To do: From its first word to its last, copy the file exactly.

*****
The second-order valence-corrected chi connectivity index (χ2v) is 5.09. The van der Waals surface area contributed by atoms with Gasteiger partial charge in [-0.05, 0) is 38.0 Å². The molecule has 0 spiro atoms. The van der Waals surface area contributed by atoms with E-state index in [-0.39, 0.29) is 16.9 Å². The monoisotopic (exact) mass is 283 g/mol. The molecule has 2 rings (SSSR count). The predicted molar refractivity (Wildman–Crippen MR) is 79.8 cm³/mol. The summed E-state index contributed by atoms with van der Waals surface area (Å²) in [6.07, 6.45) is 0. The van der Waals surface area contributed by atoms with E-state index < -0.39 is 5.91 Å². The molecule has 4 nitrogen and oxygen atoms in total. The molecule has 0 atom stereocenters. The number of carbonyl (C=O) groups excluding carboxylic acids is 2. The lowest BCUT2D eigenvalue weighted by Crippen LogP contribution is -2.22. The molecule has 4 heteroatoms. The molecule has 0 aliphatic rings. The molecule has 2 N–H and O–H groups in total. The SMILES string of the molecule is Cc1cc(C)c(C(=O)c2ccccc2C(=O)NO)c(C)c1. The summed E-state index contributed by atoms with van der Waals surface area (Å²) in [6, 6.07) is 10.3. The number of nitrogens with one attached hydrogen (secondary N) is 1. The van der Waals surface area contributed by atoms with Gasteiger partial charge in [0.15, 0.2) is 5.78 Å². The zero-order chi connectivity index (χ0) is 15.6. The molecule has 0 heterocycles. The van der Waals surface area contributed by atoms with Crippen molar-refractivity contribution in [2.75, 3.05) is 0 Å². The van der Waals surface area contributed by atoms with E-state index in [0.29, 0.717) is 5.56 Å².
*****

The second-order valence-corrected chi connectivity index (χ2v) is 5.09. The van der Waals surface area contributed by atoms with Gasteiger partial charge in [-0.05, 0) is 38.0 Å². The molecule has 0 spiro atoms. The van der Waals surface area contributed by atoms with E-state index in [-0.39, 0.29) is 16.9 Å². The monoisotopic (exact) mass is 283 g/mol. The molecule has 2 rings (SSSR count). The predicted molar refractivity (Wildman–Crippen MR) is 79.8 cm³/mol. The summed E-state index contributed by atoms with van der Waals surface area (Å²) in [6.07, 6.45) is 0. The van der Waals surface area contributed by atoms with E-state index < -0.39 is 5.91 Å². The molecule has 4 nitrogen and oxygen atoms in total. The molecule has 0 atom stereocenters. The number of carbonyl (C=O) groups excluding carboxylic acids is 2. The lowest BCUT2D eigenvalue weighted by Crippen LogP contribution is -2.22. The molecule has 4 heteroatoms. The molecule has 0 aliphatic rings. The molecule has 2 N–H and O–H groups in total. The SMILES string of the molecule is Cc1cc(C)c(C(=O)c2ccccc2C(=O)NO)c(C)c1. The summed E-state index contributed by atoms with van der Waals surface area (Å²) in [6, 6.07) is 10.3. The number of nitrogens with one attached hydrogen (secondary N) is 1. The van der Waals surface area contributed by atoms with Gasteiger partial charge in [0.15, 0.2) is 5.78 Å². The zero-order chi connectivity index (χ0) is 15.6. The molecule has 0 heterocycles. The van der Waals surface area contributed by atoms with Crippen molar-refractivity contribution in [2.75, 3.05) is 0 Å². The van der Waals surface area contributed by atoms with E-state index in [0.29, 0.717) is 5.56 Å².